Genome-wide development and deployment of informative intron-spanning and intron-length polymorphism markers for genomics-assisted breeding applications in chickpea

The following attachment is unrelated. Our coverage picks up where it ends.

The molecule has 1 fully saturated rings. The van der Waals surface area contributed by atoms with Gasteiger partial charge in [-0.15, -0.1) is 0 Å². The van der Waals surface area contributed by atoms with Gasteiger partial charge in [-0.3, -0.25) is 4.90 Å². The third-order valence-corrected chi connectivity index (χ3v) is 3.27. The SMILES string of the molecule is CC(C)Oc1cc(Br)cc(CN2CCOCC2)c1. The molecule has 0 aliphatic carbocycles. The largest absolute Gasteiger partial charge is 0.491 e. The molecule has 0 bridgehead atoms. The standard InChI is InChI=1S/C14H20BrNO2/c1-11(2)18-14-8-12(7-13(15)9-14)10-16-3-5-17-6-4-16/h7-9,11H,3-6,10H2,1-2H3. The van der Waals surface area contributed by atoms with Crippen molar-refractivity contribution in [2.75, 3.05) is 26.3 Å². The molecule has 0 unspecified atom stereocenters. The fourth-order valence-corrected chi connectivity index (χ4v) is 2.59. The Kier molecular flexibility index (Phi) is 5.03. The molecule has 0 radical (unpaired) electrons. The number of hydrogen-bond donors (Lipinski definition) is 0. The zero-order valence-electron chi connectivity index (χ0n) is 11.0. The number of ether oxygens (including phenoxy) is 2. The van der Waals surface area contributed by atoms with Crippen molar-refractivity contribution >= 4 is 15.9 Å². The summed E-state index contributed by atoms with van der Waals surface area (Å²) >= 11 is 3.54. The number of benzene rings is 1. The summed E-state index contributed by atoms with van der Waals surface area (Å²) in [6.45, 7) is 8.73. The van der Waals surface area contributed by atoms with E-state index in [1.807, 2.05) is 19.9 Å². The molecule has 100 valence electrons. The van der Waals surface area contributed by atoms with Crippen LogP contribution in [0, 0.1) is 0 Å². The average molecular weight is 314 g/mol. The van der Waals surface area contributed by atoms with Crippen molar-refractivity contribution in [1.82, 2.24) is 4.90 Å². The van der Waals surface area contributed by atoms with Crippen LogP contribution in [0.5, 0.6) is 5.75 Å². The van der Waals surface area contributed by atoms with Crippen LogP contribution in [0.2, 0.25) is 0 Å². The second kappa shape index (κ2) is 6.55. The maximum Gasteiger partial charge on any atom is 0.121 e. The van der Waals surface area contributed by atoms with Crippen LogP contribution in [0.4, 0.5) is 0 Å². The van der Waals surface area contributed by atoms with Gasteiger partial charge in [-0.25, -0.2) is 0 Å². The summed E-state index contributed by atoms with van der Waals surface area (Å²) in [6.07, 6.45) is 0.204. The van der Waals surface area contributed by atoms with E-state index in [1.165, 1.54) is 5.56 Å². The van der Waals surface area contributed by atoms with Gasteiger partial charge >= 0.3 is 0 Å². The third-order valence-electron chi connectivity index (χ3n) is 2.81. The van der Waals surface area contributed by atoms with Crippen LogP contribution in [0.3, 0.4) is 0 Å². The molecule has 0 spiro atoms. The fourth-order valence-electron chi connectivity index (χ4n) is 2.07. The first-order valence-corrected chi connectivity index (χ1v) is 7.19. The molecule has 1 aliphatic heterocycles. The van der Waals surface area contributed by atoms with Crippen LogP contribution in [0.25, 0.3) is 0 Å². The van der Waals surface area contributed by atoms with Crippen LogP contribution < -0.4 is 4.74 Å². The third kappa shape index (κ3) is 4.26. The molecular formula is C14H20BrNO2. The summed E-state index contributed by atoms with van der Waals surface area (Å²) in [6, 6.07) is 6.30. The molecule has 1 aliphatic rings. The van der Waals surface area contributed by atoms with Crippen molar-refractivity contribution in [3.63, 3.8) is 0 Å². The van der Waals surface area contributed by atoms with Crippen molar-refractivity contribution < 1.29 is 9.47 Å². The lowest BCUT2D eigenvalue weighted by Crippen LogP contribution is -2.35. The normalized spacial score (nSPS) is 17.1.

The discovery and large-scale genotyping of informative gene-based markers is essential for rapid delineation of genes/QTLs governing stress tolerance and yield component traits in order to drive genetic enhancement in chickpea. A genome-wide 119169 and 110491 ISM (intron-spanning markers) from 23129 desi and 20386 kabuli protein-coding genes and 7454 in silico InDel (insertion-deletion) (1–45-bp)- based ILP (intron-length polymorphism) markers from 3283 genes were developed that were structurally and functionally annotated on eight chromosomes and unanchored scaffolds of chickpea. A much higher amplification efficiency (83%) and intra-specific polymorphic potential (86%) detected by these markers than that of other sequence-based genetic markers among desi and kabuli chickpea accessions was apparent even by a cost-effective agarose gel-based assay. The genome-wide physically mapped 1718 ILP markers assayed a wider level of functional genetic diversity (19–81%) and well-defined phylogenetics among domesticated chickpea accessions. The gene-derived 1424 ILP markers were anchored on a highdensity (inter-marker distance: 0.65 cM) desi intra-specific genetic linkage map/functional transcript map (ICC 4958 × ICC 2263) of chickpea. This reference genetic map identified six major genomic regions harbouring six robust QTLs mapped on five chromosomes, which explained 11–23% seed weight trait variation (7.6–10.5 LOD) in chickpea. The integration of high-resolution QTL mapping with differential expression profiling detected six including one potential serine carboxypeptidase gene with ILP markers (linked tightly to the major seed weight QTLs) exhibiting seed-specific expression as well as pronounced up-regulation especially in seeds of high (ICC 4958) as compared to low (ICC 2263) seed weight mapping parental accessions. The marker information generated in the present study was made publicly accessible through a user-friendly web-resource, “Chickpea ISM-ILP Marker Database”. The designing of multiple ISM and ILP markers (2–5 markers/gene) from an individual gene (transcription factor) with numerous aforementioned desirable genetic attributes can widen the user-preference to select suitable primer combination for simultaneous large-scale assaying of functional allelic variation, natural allelic diversity, molecular mapping and expression profiling of genes among chickpea accessions. This will essentially accelerate the identification of functionally relevant molecular tags regulating vital agronomic traits for genomics-assisted crop improvement by optimal resource expenses in chickpea.